Character: Charles Westmoreland (Gen)
Summary: What could have been, and what changed it all.
Author’s Notes: I just couldn't do it. The first verion met the 500-word limit, but it didn't say enough of what I wanted to for Westmoreland and for the philosophy_20 challenge. So this second version will be the "real" one, for prompt #4, “Inertia.” It is longer, at 730+ words.
Hard to believe he used to be ambitious.
He had it all planned out once. The perfect crime. Riches beyond dreaming and a lifetime to enjoy them.
The irony still just about kills him. He did it. He actually pulled the damned thing off. And then, in the middle of his waiting-it-out-and-lying-low-period… he slipped up. On some entirely unrelated piece of foolishness.
Years of cooling his heels in the pen, and that fortune was still hiding— locked up where even rats couldn’t use it. He’d gotten older, and prison life was dicey. He might even take that whole mystery to his grave.
He’d quieted down some during his time inside. He never was flashy or loud, but he’d quickly settled into living in the background. Keeping safe, waiting out that sentence… he’d settled into the slow drift of nothingness. His days were books, dull food, and the occasional warmth of sunshine. His briefest joy was a sweet little cat he guarded like treasure; she was an appreciative, restful listener, and she kept him present and connected to the world.
The days ran together, became years of numbing sameness. It was a pattern endlessly repeated with sparks of riots, anger, surprise. People had tried to rile him up along the way, but he’d resisted. He didn’t owe them a thing, neither annoyance nor a modicum of intrigue.
Then this kid had come along, and started digging into the past. Words of insinuation and persuasion were offered— like he’d just spill all his secrets and hop onboard some pie-in-the-sky notion of a breakout. He’d seen that tried before, heard one rock-headed idea after another. Why should this kid be the genius that succeeded?
He passed it on by without only the slightest bit of interest. Life wasn’t good, but it wasn’t bad either, and he was still here waiting and surviving. Losing Marilyn hadn’t changed things either. Oh, he knew it could happen at some point, though he’d always hoped it wouldn’t. But he could keep on going without her, even as he died a little more inside when she was gone.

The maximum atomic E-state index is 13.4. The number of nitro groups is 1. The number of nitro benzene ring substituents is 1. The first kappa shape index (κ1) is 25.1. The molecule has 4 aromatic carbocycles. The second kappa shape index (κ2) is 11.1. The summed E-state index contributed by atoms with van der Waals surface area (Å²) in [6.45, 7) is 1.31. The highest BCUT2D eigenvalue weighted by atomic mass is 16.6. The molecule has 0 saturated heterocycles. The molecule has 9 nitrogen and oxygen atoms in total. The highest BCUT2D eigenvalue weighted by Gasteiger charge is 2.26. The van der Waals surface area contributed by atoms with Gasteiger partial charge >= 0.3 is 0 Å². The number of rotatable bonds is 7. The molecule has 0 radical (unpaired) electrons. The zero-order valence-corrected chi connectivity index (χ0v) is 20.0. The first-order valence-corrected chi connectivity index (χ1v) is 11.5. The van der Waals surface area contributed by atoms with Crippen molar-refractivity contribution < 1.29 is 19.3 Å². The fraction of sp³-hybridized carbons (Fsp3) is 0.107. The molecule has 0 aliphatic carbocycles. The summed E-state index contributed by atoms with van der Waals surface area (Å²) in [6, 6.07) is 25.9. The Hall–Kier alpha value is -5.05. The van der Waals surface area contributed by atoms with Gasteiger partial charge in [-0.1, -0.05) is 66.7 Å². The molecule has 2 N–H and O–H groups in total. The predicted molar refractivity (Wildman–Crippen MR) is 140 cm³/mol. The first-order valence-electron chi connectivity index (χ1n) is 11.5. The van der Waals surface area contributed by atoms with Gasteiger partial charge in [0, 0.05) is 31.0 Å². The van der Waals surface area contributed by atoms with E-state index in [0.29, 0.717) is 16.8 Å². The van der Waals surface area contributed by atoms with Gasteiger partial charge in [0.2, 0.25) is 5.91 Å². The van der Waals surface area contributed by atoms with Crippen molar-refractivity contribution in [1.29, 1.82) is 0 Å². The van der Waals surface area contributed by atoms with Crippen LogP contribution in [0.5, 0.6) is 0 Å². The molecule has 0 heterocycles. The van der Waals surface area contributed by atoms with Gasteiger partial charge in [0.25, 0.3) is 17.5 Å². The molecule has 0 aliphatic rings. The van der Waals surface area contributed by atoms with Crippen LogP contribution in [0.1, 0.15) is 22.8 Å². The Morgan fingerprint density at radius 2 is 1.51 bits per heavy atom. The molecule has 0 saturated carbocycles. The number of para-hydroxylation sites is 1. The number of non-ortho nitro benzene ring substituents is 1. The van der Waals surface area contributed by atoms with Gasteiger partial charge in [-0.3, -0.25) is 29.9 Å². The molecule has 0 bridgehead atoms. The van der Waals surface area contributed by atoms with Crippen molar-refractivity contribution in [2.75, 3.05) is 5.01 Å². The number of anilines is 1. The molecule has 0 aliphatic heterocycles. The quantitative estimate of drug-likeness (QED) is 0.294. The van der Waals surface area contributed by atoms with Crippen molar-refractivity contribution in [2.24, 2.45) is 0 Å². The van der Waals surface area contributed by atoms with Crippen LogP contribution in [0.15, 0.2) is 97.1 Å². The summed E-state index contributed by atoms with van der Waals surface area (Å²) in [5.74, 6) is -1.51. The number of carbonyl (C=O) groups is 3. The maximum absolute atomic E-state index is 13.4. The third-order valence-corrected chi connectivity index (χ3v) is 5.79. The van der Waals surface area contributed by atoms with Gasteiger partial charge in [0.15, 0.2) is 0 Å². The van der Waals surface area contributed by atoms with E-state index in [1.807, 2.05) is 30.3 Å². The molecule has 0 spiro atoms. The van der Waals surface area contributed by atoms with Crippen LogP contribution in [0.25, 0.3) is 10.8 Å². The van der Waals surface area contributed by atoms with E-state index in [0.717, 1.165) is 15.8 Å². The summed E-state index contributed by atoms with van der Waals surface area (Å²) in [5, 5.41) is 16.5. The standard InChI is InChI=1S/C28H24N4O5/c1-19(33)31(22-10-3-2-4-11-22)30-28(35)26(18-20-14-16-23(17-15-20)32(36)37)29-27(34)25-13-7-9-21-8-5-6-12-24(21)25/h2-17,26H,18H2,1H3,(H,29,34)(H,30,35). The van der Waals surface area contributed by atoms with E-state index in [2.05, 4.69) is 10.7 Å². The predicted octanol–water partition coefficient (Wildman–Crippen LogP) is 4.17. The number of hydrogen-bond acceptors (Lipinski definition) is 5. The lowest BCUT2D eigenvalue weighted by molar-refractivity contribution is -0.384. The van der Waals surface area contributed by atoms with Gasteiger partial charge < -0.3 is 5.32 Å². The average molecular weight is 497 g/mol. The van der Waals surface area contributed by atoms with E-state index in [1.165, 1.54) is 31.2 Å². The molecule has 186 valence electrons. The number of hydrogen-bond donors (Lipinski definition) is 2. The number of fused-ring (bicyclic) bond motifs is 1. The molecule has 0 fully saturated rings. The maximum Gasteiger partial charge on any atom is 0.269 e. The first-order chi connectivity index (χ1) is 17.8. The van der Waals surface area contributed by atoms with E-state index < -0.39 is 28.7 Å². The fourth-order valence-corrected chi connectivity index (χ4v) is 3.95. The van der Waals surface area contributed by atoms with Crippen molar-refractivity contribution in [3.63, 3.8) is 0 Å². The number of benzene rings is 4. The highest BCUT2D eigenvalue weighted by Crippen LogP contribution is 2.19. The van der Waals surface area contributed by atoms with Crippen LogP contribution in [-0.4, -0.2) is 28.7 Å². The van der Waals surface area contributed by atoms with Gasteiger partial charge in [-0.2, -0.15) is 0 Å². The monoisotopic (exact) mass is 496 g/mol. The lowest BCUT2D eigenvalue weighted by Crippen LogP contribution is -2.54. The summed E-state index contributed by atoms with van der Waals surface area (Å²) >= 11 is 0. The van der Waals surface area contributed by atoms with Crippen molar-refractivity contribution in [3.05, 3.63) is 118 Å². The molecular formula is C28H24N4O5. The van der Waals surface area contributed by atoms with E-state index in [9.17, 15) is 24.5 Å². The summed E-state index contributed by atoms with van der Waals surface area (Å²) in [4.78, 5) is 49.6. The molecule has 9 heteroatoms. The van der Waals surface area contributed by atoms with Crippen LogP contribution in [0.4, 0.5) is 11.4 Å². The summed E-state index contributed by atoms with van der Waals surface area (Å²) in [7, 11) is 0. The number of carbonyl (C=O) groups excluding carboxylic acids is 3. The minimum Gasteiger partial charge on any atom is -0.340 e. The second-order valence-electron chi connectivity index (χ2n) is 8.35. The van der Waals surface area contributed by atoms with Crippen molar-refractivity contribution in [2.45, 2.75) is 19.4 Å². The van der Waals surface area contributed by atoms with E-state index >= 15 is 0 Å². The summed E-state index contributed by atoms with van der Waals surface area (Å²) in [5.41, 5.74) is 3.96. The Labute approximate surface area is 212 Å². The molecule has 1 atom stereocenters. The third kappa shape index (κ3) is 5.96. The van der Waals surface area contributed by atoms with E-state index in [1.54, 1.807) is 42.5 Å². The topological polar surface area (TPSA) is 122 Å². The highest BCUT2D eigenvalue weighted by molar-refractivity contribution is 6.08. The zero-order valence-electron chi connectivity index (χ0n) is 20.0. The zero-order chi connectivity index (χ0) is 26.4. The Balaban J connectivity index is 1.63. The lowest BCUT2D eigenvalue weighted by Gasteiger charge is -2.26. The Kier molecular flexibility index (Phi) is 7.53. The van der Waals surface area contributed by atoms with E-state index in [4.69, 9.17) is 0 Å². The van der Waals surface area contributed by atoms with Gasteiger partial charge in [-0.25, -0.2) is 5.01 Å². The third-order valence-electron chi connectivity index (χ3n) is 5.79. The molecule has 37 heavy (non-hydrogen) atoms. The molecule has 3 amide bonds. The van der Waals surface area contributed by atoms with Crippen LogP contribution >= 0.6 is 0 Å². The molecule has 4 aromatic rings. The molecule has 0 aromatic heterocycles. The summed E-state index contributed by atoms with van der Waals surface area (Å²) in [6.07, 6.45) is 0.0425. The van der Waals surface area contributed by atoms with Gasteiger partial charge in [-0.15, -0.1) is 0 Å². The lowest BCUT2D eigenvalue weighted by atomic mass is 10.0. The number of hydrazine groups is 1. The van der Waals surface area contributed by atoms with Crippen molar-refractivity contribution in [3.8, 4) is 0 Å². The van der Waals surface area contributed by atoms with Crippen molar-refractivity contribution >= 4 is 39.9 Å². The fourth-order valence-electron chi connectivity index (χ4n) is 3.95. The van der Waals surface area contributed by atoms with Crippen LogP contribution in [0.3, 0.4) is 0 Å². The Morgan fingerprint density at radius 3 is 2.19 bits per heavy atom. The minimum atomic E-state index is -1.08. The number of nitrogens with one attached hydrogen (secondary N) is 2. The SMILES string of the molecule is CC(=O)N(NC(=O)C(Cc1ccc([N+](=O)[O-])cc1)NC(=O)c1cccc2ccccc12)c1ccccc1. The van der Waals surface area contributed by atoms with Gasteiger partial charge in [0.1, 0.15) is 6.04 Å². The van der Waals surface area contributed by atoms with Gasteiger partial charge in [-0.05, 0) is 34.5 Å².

It was his daughter that made the difference. Nothing had jolted him like this since the crime that got him caught. The insane cruelty of keeping a man from his only, dying child until it was entirely too late to matter... that injustice finally broke the inertia that had stolen his life. This was worth escaping for. Suddenly this future, this slow fade into death inside prison, was no longer good enough.
His risk-taking streak edged on back. First, he set the trigger for the Break-Room arson. Then he gambled with the only memento of his daughter he had. And he had won that knock-down drag-out with Bellick to save the team’s chance to escape— pretty good for a tired old man.
He’d hung on so damned hard, through every aching, shuffling step down to the last. But now, here in the Infirmary, he knows. His journey ends right here. He’d taken that last chance at freedom, but an accident had finished it too soon. He won’t make it out to see her. He’ll never have that last goodbye.
He knows Michael better now, that he’s more than just some kid. Michael never belonged here, and he’s got too many secrets of his own. But knowing why won’t change what is. There’s something special inside Michael that perceives more than money inside of him. Westmoreland sees it shining through now, in murmured encouragements to keep trying… and then sadness when the hopelessness is clear.
He offers the only thing he has— to the only person who’ll survive and deserve it. And he extracts a promise for his daughter, a messenger to deliver his love. It’s all right now. Everything is flattening out. His anxiety calms into silence, for he knows he will see her after all. It won’t be here, on this earth, but it will be soon.
The room glows behind Michael’s head, those eyes swimming before his own in the wavering blue darkness. Sounds of motion he can’t process echo in bursts through his confusion. He slips into the carelessness of Nothing as the light fades from the room. Inertia calls to him again, and it cradles him in welcoming arms.
By the time the sirens sound and the floodlights roam the grounds, his journey is complete.
Peace remains. But Westmoreland has flown.
-------- fin --------